A Review of When Crime Pays: Money and Muscle in Indian Politics
By Allen S Mattam
Reviewed October, 13 2017
Being an Indian and growing up around the Indian political system it seems like just another day when political events arise in the country. But little did I know how massive and unique the Indian political system is. In Milan Vaishnav’s book, When Crime Pays, it states that “India’s 2014 election was the largest democratic exercise ever undertaken. On nine separate polling days staggered over six weeks, 554 million voters queued up at more than 900,000 polling stations to cast their ballots in favor of one of 8,251 candidates representing 464 political parties.” These statistics blew me away. Living in India for so many years, you know that politics are significant in India, but these statistics put it all into perspective.
The book mainly looks into the 2014 general elections and how it has been marked as a significant turning point in Indian politics. We can see from this information that while these elections were “free and fair democratic elections,” Vaishnav shows us that India’s political system is not.
According to Vaishnav, one-third of the newly elected parliament (composed of MP’s -Member of parliament) have ongoing criminal prosecutions. These facts raise some uncomfortable questions about how free and fair democratic elections and widespread illegality can comfortably coexist. India is not the only country that faces this, but many countries like Pakistan, the Philippines, and others, are confronted with similar problems. As in all elections, citizens are the ones who elect their representatives. Many voters vote for politicians because of, rather than in spite of, their criminal reputations. Voting for criminals creates a vicious cycle of crime in politics. In short, the Indian political system has to change from the foundation. However, Vaishnav explains that the reason behind this never ending cycle is corruption. People of the working class see that their everyday life is disrupted due the unreliable system of India. For that reason, people prefer to elect corrupt politicians because their predictability creates a smoothly functioning system in everyday life. People want consistency, and that is what these political criminals create. However, the citizens don’t realize that the country should work towards long term goals as well.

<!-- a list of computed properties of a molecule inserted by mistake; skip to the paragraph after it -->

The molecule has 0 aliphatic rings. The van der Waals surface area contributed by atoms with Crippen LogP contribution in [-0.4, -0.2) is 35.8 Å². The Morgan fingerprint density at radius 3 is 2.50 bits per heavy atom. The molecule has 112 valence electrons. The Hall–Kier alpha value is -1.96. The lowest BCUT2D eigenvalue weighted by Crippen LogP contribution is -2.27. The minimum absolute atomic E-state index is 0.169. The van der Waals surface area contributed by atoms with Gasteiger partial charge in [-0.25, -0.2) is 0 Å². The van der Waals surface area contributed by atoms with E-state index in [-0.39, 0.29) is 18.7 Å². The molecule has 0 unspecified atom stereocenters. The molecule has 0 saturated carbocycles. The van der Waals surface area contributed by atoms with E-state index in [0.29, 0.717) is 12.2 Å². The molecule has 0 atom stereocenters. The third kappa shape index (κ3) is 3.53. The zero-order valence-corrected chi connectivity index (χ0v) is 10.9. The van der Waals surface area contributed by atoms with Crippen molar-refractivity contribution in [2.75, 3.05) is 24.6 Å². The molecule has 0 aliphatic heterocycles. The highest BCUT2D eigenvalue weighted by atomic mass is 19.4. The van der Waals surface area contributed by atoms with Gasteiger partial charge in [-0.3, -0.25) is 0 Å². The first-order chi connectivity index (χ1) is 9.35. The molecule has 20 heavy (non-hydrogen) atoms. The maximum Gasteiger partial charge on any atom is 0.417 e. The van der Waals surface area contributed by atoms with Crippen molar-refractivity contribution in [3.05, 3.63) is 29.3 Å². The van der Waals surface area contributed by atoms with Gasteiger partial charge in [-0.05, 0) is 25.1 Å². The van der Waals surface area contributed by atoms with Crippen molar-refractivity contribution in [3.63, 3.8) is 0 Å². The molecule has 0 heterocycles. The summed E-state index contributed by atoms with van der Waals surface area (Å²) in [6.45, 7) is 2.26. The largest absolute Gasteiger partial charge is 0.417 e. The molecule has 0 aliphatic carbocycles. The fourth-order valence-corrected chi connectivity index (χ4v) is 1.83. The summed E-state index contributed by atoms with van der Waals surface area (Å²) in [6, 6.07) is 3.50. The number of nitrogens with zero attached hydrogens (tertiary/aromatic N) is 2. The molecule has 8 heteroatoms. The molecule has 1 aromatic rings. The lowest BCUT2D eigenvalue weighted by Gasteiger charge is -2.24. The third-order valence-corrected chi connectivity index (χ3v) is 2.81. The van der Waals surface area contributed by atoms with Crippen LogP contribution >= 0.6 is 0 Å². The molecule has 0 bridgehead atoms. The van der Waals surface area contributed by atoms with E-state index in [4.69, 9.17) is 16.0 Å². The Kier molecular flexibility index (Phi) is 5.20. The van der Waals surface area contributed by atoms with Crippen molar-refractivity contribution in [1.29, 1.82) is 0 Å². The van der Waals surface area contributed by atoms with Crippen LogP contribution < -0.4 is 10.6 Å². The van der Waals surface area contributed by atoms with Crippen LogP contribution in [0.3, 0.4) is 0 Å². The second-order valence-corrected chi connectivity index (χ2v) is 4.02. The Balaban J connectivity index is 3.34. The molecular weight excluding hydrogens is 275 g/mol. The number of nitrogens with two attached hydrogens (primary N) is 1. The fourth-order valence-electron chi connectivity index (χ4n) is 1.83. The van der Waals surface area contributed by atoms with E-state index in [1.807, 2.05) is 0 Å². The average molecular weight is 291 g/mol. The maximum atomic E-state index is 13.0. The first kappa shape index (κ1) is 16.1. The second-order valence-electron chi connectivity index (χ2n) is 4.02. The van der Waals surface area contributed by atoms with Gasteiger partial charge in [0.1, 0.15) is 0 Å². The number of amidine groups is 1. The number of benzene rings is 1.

Laying out all the statistics and scenarios in the Indian political system, Vaishnav provides his unique insight into what could be done in certain situations but gives us the freedom to decide how the Indian political system could progress. In my opinion, the short term mindset of both the citizens and the political leaders have to change for India to progress as a nation. It’s true that everyday life is important, but it takes time to create a more sustainable and reliable “system.” Even though it might seem like a tradeoff, I feel it’s the only way-or the right way- that India can have strong socio-economic freedom and growth. The book definitely got me thinking about the fundamental problems of the Indian political system and more importantly the behavioral outcome of the voters. If someone is trying to understand the Indian political system, this is the book I would recommend because it goes through real situations that have actually occurred instead of theories.